How to combat the feeling of ‘Imposter Syndrome’

By Megan Evans | Advice Editor

When it comes to sitting down, and actually tackling the many parts of me that have a craving to let go and be free with my writing, or illustrate, or create something completely unique, I find it rather challenging. 

Whilst we are taking on this world where COVID-19 has decided to strip away the normal day-to-day living that we are very much used to, there is also another emerging issue that I find has made it more challenging. That is Imposter Syndrome.

Imposter Syndrome, by definition, is the experience of believing that you are not as competent as others may perceive you to be. It also asserts feelings of severe inadequacy and self-doubt, which can leave you feeling like a ‘fraud’. This can affect anyone, it doesn’t have to explicitly relate to one person or one collective  ‘group’ of people. Forbes estimated that around 70% of the population will have experienced these feelings. 

In the 21st century, with the tap of a phone, you can see thousands upon thousands of profiles. If I were to struggle to start writing, I can have access to articles that have already written on similar topics. If I wanted some fashion inspiration, Pinterest is right there with the most aesthetically pleasing outfits and homeware waiting for you to pin it to fit that feed you desperately desire. If I wanted to get well-being advice, Instagram has thousands of pages dedicated to positive affirmations and quotations that can advise you ‘how to start living your best life!’ in swirly yellow handwriting. We are around so many sources of expectations that are too high, and to be honest, very difficult to comprehend.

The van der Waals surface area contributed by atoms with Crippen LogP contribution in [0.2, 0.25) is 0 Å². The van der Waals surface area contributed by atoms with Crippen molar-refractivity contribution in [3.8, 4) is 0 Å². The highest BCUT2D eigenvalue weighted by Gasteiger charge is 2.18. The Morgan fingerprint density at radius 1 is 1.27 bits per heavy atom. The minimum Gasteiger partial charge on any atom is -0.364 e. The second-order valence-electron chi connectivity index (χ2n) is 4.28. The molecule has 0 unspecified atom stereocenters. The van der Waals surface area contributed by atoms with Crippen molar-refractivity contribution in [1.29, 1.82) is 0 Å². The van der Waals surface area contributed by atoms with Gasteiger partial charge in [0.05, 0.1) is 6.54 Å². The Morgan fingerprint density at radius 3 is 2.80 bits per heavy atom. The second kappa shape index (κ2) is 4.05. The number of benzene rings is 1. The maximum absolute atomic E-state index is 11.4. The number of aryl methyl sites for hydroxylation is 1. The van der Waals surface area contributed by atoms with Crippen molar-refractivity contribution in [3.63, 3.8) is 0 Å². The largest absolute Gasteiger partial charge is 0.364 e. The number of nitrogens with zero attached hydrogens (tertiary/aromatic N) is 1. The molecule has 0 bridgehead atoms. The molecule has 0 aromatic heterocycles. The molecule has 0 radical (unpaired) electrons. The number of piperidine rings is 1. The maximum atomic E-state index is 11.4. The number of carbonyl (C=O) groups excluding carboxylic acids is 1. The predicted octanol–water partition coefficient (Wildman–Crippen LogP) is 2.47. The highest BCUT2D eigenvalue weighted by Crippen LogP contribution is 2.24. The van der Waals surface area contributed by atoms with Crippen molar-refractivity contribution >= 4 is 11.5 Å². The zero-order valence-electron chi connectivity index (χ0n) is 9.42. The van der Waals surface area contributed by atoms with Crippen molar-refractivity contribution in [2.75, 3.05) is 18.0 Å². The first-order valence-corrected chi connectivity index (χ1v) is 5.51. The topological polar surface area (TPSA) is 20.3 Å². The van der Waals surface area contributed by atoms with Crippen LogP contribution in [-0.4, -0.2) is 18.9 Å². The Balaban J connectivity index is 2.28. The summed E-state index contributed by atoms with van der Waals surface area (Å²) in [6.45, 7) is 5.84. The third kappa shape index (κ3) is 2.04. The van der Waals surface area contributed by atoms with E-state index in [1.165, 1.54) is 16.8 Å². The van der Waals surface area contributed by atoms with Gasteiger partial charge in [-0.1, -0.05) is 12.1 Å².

I find that sometimes, having access to so much material can be so overwhelming, and it can also feel like I am being swamped. I have aspirations to write and I desperately want to have articles published, but how can I ‘stand out’ when there is so much competition out there? I can go on Twitter, and stumble across accounts with thousands of followers, and a portfolio of work that spans years that I didn’t exist on.


It can be really difficult to feel like you are completely unique in a world, where individuality is accepted but also scrutinised. I read an article today that even a famous pop-star like Anne-Marie felt Imposter Syndrome, from appearing on The Voice UK.

Why is it affecting so many people? And how can we change our outlook?


If you have an ambition, something that keeps you up at night, that is a sign that you need to do something about it.

Sometimes I have an idea that surges my brain just before I go to bed, which is why I keep a notebook next to me. A passing thought could be the reason you are in the situation you are in. If you have something itching on to your brain, something you are desperately passionate to do, start addressing it. Put it into your routine.